University of Canterbury
This section revisits what was perhaps the foundational normative ambition of international relations – the objective of transcending or abolishing war as a political practice in world politics. The inter-war idealist currents within which the discipline emerged aimed to remake world politics following the catastrophe of World War I. As the conventional story of IR's origins attests, World War II and the Cold War dampened the prospects for such an ambitious normative vision during the 20th Century. In a similar way, the crises, violent conflicts and human rights abuse in the current decade have led to re-appraisals of the optimism that accompanied the start of the new millennium.
The panels within this section aim to explore the diverse manifestations of this original normative ambition in the contemporary world of IR and the crises that have accompanied it. In keeping with Ken Booth’s appeal for 'concrete utopias', the section investigates the connections between new normative agendas, pacifist ethics and the means through which these might be advanced. It will also examine the reaction against utopian solutions and consider whether this has stunted the ability of those researching world politics to formulate an agenda for the transcendence of war.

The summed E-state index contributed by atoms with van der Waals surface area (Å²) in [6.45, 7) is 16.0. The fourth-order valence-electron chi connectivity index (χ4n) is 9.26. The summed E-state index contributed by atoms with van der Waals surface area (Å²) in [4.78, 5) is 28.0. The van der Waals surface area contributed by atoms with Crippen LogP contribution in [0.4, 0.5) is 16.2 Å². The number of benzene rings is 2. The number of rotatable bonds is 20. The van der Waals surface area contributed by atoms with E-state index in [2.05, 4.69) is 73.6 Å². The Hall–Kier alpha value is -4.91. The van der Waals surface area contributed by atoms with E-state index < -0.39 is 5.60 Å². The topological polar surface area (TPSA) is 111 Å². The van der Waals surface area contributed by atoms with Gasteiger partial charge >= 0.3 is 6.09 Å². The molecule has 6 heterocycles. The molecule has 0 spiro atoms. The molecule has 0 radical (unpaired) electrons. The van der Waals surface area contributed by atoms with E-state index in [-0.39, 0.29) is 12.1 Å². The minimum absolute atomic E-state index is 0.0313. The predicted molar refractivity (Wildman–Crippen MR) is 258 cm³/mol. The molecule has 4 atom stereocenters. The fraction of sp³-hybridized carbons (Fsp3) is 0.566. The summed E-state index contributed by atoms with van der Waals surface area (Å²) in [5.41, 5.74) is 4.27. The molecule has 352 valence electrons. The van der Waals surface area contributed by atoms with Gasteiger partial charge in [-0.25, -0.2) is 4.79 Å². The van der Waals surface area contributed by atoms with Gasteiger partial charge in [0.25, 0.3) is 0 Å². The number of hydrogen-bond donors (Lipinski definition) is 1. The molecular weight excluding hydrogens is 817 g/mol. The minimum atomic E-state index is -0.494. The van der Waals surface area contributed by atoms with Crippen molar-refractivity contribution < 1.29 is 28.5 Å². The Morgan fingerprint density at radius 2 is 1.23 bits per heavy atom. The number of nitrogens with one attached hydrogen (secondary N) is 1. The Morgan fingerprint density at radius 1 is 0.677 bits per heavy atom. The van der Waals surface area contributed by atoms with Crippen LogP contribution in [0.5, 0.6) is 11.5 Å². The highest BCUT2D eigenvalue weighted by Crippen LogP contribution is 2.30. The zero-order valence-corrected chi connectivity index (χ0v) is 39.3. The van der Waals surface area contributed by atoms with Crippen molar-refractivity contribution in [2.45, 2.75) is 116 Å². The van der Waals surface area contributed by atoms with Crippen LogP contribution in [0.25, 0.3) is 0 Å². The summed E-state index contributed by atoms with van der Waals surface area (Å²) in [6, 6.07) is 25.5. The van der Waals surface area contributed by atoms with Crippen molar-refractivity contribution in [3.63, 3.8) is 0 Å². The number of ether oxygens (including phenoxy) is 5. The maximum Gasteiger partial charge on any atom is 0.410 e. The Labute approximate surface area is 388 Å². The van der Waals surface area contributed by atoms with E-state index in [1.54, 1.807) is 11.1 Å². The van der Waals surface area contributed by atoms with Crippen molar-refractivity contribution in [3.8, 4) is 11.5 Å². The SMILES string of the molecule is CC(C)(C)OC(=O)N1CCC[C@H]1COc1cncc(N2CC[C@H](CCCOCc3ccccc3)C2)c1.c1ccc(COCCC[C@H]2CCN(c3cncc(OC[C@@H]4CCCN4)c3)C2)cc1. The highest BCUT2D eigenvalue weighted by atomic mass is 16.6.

The section will draw from a variety of methodological standpoints to examine the ways in which the transition toward a vision of global, rather than international politics, and a human, rather than state-centred world, may have raised new questions about where the search for world peace might be best located.